Wednesday, June 15, 2016

Jacksonville Suns 7 at Mobile BayBears 3 (Southern League) - June 14, 2016

The reason I choose this week to do a quick trip to the Gulf Coast was a day-night doubleheader in Mobile and Pensacola. These cities are less than an hour apart, so it was a perfect chance to knock off two ballparks in one day. About 70 miles of Alabama lies along the coast between Florida and Mississippi and Mobile is right in the middle of it. The city has a storied baseball history, with its most prominent son being Hank Aaron, so it should be no surprise that the AA Mobile BayBears play out of Hank Aaron Stadium. That's mascot Bay B. Bear greeting me below.

The ballpark is located just north of I-10 at the I-65 interchange, in a rather nondescript neighbourhood quite far from downtown Mobile. Parking here is $5, but you have no choice as there are no other spots within walking distance. Fortunately tickets are half price on Tuesday so I got a seat for $5. This place draws very poorly so you never have to pay more than the minimum, though for day games, you might want to ensure that you are sitting in a shaded seat.

Despite being opened in 1997, this is an old-style stadium, with a single entrance that leads to a concourse with no view of the field. Go up the stairs to enter the seating bowl, which is separated by a walkway. The seats are not that comfortable; in fact I thought the stadium was 50 years old as I wandered around. As you can see below, the roof covers the top five rows of about three sections. Suites and  party areas are located at field level, so any seats between the bases are elevated.

If you want to sit at field level, you have to go down the lines, which doesn't provide the best view. You can see those seats in the photo below.

There are a couple of features inside the concourse that are worth noting. First, seats from County Stadium in Milwaukee (below), Fulton County Stadium in Atlanta, and Wrigley Field are on display, along with a poster highlighting historic happenings at the stadium in question, with particular focus on Aaron's accomplishments.

There is also a small Wall of Fame just inside the main entrance that emulates Cooperstown and has about six inductees, including Buddy Carlyle, who played in Japan while I was there.

However, the most impressive attraction lies outside the stadium. In 2010, Aaron's childhood home was moved here and turned into a small museum that provides an extensive look into his life and baseball career. Admission is free and the house is air conditioned, so it makes a great place to visit before the game.

There are many pieces of memorabilia here and quite a bit of text that details his home runs year by year. Definitely a must see for any baseball fan. I'm only showing the trophy awarded for his 500th home run, but there are many other things on display. Do not miss this if you visit Mobile; it is one of the best on-site features at any minor league ballpark.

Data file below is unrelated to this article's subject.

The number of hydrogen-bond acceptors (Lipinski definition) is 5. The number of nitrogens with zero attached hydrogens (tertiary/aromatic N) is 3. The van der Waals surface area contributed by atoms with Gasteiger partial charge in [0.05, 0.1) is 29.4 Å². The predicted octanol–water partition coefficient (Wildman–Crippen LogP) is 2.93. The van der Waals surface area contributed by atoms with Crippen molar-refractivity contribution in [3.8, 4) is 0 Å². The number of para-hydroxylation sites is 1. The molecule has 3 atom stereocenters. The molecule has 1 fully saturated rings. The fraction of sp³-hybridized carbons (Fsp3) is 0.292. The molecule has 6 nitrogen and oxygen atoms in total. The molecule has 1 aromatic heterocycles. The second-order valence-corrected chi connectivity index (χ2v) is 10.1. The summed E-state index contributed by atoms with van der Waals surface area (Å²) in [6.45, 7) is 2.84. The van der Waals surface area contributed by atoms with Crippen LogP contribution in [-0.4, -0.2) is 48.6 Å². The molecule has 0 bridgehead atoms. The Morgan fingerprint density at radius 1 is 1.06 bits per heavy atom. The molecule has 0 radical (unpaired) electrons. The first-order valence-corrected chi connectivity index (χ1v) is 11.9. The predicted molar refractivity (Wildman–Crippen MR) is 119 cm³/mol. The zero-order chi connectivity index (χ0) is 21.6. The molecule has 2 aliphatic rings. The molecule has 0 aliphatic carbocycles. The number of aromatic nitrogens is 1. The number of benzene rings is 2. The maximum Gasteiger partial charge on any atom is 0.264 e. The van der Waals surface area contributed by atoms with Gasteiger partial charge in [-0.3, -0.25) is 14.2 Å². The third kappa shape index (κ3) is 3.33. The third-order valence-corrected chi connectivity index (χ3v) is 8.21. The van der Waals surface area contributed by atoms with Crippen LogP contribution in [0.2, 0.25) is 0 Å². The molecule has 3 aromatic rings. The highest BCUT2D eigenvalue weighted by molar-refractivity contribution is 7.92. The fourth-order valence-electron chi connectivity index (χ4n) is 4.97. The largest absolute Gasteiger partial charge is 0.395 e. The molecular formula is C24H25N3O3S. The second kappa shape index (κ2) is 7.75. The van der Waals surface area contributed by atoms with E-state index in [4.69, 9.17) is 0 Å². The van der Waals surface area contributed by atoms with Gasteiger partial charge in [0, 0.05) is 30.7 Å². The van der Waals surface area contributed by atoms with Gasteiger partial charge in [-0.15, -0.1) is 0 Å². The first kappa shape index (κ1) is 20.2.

It is these extras that make a visit to Hank Aaron Stadium rewarding. The stadium gets a lot of poor reviews as it doesn't compare well to all the new ballparks dotting the minor league landscape, but it isn't that bad. I can see why the BayBears struggle to attract local fans (the team is last in the league in attendance at 1,600 per game) but as a stadium traveller, this is one of the better places I have visited for seeing a bit of baseball history.

The Game

Jacksonville (Miami) was in town to take on the BayBears (Arizona) on camp day, which saw several groups of rambunctious youngsters and a few tired counsellors in the crowd. The Suns scored first when Brian Anderson (3rd round, 2014, Miami's #12 prospect) launched a 2-run shot to left field in the top of the third off Luke Irvine (27th, 2011 by Tampa Bay). In the next inning, while showers were falling, Jacksonville added 3 runs on 4 hits and a walk, but Mobile responded with 3 of their own in the bottom half, including a 2-run homer from journeyman minor leaguer Travis Denker (21st, 2003, Dodgers), who had a cup of coffee with the Giants in 2008 (think about that - he's playing AA 8 years after making the majors).

After that the rain stopped and so did the runs. The Suns added one in the 7th and another in the 9th to win 7-3 in a game that lasted 3:05 due to 13 walks issued by both teams. Patrick Johnson (25th, 2011 by Colorado) got the win, yielding just 3 hits in 6 innings, along with 3 walks. Not a very interesting game, but at least there were no errors.


Attendance was 2,026, exactly 2 less than the previous night's game in Biloxi. About 90% of that number was kids.

I met a couple of fellow sports travellers in Jack and Dave from Philadelphia, who I had seen in Biloxi as well. It was Jack's 100th minor league park, so congratulations are in order! Always good to meet others chasing ballparks, and sure enough, they were in Pensacola that night too. More on that in the next post.



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